“You won’t,” Catey contended. “You talk about starting a revolution all the time, but you won’t ever do it. What are you revolutionizing? How are you gonna do it? You don’t know. You just talk.”
Julia looked at her, unblinking.
“What if you end up starting a rebellion? Then where would you go?” Catey asked, because Julia didn’t say anything. “We’re stuck here. I know, I know, college. But where are we going after we graduate? We’re stuck. We’re stuck in exile together until the end of the world. You know that. You said that, once. And what are we going to do when we get sick of each other?”
Julia put both elbows resolutely on the table and curved her hands around them. Putting her weight on her arms, she leaned forward and moved her face closer, almost daring Catey to say more. Something snapped in her eyes, but maybe Catey had just imagined it.
“Do you ever think …,” Catey rambled. “Don’t you ever think that maybe we’re friends because we’re both self-destructive?” She wanted to get up, but then Julia blinked.
Julia leaned over and put her mouth against Catey’s, interrupting a new sentence. Clove-laced breath crossed Catey’s lips and tasted bitter against the palate of mashed potatoes. Some of Julia’s air entered Catey’s nostrils and told her sweet and spicy instead of bitter, and then the law of kisses closed her eyes, even though Julia’s hazy green irises stayed open to everyone. Maybe Julia didn’t want the law to apply to her.
Their noses bumped, and Julia rested back on her elbows. Catey followed her lips for an instant, stopped, and opened her eyes. They looked at each other, intensely aware that the blanket of noise that had cloaked their revolutionary discussion had been whipped away. Silence was only the lack of sound; what closed over them now smothered and deafened them. Catey realized what Julia had found under the layers of verbose dinner conversations.
“Yes,” said Julia. She took a deep breath, and Catey almost wished that Julia still had that clove.
Catey swallowed and focused past Julia to see the over-laughing mother staring at her. She blinked. “This is getting too intellectual,” said Catey. Everyone else trapped the words in their suddenly deprived eardrums, trying to make sense of it all.
“Well, we’re the self-destructive ones.” Julia patted her jeans pockets, even though she knew she didn’t have any more cloves. She stood. Catey put her hands on the table, ready to push herself up, but made the mistake of looking at the crowd. Pausing in a half-rise, she caught the eye of some adult who probably knew Julia but maybe not sweet Julia’s friend. She tried to curve her lips up but failed.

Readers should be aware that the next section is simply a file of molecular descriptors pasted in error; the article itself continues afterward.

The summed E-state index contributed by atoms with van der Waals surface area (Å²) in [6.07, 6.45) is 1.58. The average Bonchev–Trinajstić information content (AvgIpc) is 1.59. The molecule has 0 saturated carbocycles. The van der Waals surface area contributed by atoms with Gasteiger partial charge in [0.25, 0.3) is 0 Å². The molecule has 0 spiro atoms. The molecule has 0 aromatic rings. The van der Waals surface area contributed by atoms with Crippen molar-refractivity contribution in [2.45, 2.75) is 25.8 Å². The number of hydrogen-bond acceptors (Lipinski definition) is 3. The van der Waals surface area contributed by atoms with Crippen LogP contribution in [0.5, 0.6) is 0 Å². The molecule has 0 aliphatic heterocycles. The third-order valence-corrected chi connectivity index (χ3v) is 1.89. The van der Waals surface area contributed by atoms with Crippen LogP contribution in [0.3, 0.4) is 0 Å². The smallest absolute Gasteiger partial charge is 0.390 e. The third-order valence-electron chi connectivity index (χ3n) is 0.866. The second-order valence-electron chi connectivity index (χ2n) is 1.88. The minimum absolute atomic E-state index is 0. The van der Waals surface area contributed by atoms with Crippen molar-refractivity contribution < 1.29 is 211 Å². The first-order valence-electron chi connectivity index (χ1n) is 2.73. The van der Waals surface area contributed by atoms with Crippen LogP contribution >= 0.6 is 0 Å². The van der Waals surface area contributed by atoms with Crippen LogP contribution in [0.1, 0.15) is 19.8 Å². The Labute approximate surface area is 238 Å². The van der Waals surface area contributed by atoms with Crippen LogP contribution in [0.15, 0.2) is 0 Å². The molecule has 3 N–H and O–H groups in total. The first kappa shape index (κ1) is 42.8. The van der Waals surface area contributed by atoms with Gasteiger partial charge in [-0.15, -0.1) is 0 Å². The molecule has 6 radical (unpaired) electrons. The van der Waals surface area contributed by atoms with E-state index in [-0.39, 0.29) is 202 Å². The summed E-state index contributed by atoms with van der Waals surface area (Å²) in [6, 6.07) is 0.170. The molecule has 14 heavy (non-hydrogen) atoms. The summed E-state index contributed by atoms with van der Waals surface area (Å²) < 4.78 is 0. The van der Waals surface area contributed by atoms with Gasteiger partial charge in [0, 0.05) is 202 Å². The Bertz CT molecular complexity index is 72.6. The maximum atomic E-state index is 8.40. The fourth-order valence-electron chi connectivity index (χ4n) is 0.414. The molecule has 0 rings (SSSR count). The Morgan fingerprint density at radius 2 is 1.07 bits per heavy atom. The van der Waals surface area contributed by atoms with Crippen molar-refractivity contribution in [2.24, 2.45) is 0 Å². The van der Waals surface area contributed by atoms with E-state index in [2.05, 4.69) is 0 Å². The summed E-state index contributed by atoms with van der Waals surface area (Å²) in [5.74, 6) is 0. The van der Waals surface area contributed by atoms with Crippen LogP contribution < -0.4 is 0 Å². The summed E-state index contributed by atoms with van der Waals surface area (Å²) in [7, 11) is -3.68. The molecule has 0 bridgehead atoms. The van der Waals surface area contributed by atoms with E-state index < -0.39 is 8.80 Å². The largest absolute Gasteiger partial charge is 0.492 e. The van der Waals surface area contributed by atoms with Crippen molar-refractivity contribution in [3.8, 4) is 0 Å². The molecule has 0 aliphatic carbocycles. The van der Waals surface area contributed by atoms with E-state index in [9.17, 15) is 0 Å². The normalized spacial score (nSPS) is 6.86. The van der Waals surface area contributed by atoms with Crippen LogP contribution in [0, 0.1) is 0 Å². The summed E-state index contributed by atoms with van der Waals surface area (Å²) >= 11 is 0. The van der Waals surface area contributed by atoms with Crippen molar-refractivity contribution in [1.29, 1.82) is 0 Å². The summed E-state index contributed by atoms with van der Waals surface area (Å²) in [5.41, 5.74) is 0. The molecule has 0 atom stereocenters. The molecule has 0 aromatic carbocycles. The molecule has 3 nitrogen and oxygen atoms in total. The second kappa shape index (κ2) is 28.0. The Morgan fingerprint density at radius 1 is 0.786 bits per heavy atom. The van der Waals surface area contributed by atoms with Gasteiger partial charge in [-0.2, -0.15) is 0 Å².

“Um,” she said. In an over-exaggerated motion, she straightened and stepped around the bench.
Julia closed one eye. “You know we’ll lose,” she pointed out, eschewing all her previous notions of revolution. Catey shrugged like she did when they’d first met.
“Come on. Let’s make a dramatic exit,” Julia said.
As they left the vicinity of the dining area, someone in the crowd said something that ended with an exclamation point. Overdrawn punctuation bent around various vocal chords. Someone went to find Catey’s mother.
“It didn’t exactly come out right. It’s not how it’s supposed to happen. It’s supposed to be love,” Julia explained later, leaning against Catey’s legs on a sloping hill.
“No, but it’s what you wanted. Angry mothers, editorials, some rotten eggs.”
“Rotten eggs weren’t mentioned earlier.”
“Maybe the mob will forget them.”
“I thought we were the mob.”
“Hmm?” Catey squinted in the dusk.
“I thought we were the mob.”
“No,” said Catey. “We’re the kids who don’t know what we just picked up, only that we set it off.”
“I thought that was a mob.”
“Don’t you ever wish you were a plain Katie, with a K and an I?”
Crickets chirped too loudly, drilling into Catey’s brain and pushing Julia’s words out. She tried to think. “No,” she said, and realized it was her usual answer to Julia’s questions.
Julia tilted her head so it rested on Catey’s knees and rolled her eyes up to look at her. “Good.”